7.2/10
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110 user 41 critic

Grand Prix (1966)

Approved | | Drama, Sport | 21 December 1966 (USA)
American Grand Prix driver Pete Aron is fired by his Jordan-BRM racing team after a crash at Monaco that injures his British teammate, Scott Stoddard. While Stoddard struggles to recover, ... See full summary »

Director:

Writers:

(screen story), (screenplay)
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From $2.00 (SD) on Amazon Video

ON DISC
Won 3 Oscars. Another 4 nominations. See more awards »

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Cast

Cast overview, first billed only:
...
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Louise Frederickson
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Izo Yamura (as Toshiro Mifune)
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Scott Stoddard
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Pat
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Nino Barlini (as Antonio Sabàto)
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Lisa
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Agostini Manetta
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Hugo Simon
Enzo Fiermonte ...
Guido
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Monique Delvaux-Sarti (as Genevieve Page)
...
Jeff Jordan
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Wallace Bennett (as Donal O'Brien)
Jean Michaud ...
Children's Father
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Storyline

American Grand Prix driver Pete Aron is fired by his Jordan-BRM racing team after a crash at Monaco that injures his British teammate, Scott Stoddard. While Stoddard struggles to recover, Aron begins to drive for the Japanese Yamura team, and becomes romantically involved with Stoddard's estranged wife. Written by Damian Penny <g0mb@unb.ca>

Plot Summary | Plot Synopsis

Taglines:

CINERAMA sweeps YOU into a drama of speed and spectacle! See more »

Genres:

Drama | Sport

Certificate:

Approved | See all certifications »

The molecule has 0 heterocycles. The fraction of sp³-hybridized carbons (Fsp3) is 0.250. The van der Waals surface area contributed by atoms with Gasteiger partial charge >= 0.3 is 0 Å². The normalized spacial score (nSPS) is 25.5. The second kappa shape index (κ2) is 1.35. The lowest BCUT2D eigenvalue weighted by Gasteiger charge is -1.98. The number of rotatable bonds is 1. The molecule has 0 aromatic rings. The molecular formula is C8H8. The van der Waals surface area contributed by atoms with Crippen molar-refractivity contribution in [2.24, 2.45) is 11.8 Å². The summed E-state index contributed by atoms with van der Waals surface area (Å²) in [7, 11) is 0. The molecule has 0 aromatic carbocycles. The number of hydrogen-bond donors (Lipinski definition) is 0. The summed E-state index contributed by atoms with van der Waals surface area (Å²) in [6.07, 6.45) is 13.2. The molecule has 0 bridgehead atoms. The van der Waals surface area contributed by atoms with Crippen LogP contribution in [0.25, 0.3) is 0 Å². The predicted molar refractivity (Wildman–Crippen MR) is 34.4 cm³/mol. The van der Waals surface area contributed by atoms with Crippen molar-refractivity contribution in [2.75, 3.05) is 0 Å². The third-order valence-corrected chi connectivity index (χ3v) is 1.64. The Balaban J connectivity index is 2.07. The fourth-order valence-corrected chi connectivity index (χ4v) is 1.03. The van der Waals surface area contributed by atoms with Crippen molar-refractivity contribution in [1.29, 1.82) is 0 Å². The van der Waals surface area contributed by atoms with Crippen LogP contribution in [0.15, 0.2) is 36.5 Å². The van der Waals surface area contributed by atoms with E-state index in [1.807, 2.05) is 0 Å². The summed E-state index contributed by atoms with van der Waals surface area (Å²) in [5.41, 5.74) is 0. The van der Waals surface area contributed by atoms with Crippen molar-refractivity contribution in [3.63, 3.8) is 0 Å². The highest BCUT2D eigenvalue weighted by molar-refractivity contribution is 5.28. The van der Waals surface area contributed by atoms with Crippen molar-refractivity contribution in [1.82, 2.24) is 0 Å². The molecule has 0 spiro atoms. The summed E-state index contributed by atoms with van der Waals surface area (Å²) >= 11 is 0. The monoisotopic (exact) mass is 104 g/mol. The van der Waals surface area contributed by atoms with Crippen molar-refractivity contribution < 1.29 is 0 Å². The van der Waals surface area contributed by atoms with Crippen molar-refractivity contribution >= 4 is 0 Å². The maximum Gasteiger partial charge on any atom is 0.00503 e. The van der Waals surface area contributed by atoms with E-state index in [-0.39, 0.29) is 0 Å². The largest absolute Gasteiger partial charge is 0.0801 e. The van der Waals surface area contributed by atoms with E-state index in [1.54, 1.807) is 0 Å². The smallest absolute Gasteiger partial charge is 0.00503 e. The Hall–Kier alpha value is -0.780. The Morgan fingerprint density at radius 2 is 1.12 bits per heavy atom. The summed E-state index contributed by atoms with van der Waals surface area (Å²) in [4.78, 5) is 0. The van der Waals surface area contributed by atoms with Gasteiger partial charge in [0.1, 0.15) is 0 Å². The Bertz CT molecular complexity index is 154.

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Details

Country:

Language:

| | |

Release Date:

21 December 1966 (USA)  »

Also Known As:

A nagy verseny  »

Filming Locations:

 »

Box Office

Budget:

$9,000,000 (estimated)
 »

Company Credits

Show detailed on  »

Technical Specs

Runtime:

Sound Mix:

(Westrex Recording System) (70 mm prints)| (35 mm prints)

Color:

(Metrocolor)

Aspect Ratio:

2.20 : 1
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Did You Know?

Trivia

Steve McQueen was the early choice for the lead role. A first meeting with producer Edward Lewis went very badly and McQueen showed no further public interest in the role. However, privately he was fuming, and he chose not to speak with his friend, and next-door neighbor, who just happened to be James Garner, for the next four years. He later starred in another racing movie, Le Mans (1971). See more »

Goofs

During the presentation of flags prior to the Italian Grand Prix, the U.S. flag being displayed is the old 48-star version, which would have been a decade out-of-date at the time of the movie. See more »

Quotes

Nino Barlini: I used to think nothing could be better than motorbike racing. Three times I am a World Champion on my motorbike. I am happy. Then I go into one of these, these cars: you sit in a box, a coffin, gasoline all around you. It is like being inside a bomb! Crazy, but of course the cars are faster, and that is the most important thing.
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User Reviews

The Greatest Racing movie in HISTORY
9 October 2004 | by (Los Angeles, CA) – See all my reviews

This movie simply put, is the greatest racing film of all time. Filmed during F1's glory days of the 1960's. I saw it a the Cinerama Dome in Hollywood in 1967 when I was 7 years old. My brother and I made our father take us back several time more, and to this day it's wonderful action sequences and amazing score (by Maurice Jarre) have never left my top 5 list. It was filmed in Super Panavision (a format log gone because of cost), ULTRA wide screen. The lives and loves of 4 drivers are followed during the Grand Prix season, with authentic racing scenes, fantastic locations (especially Monza's old bank turns & Spa's road circuit) and a good story line. Eva Marie Saint & Jessica Walter are great.

Nothing ever attemped since has even come close. Drivin is a pathetic joke next to it.

Just waiting for the DVD to come out!


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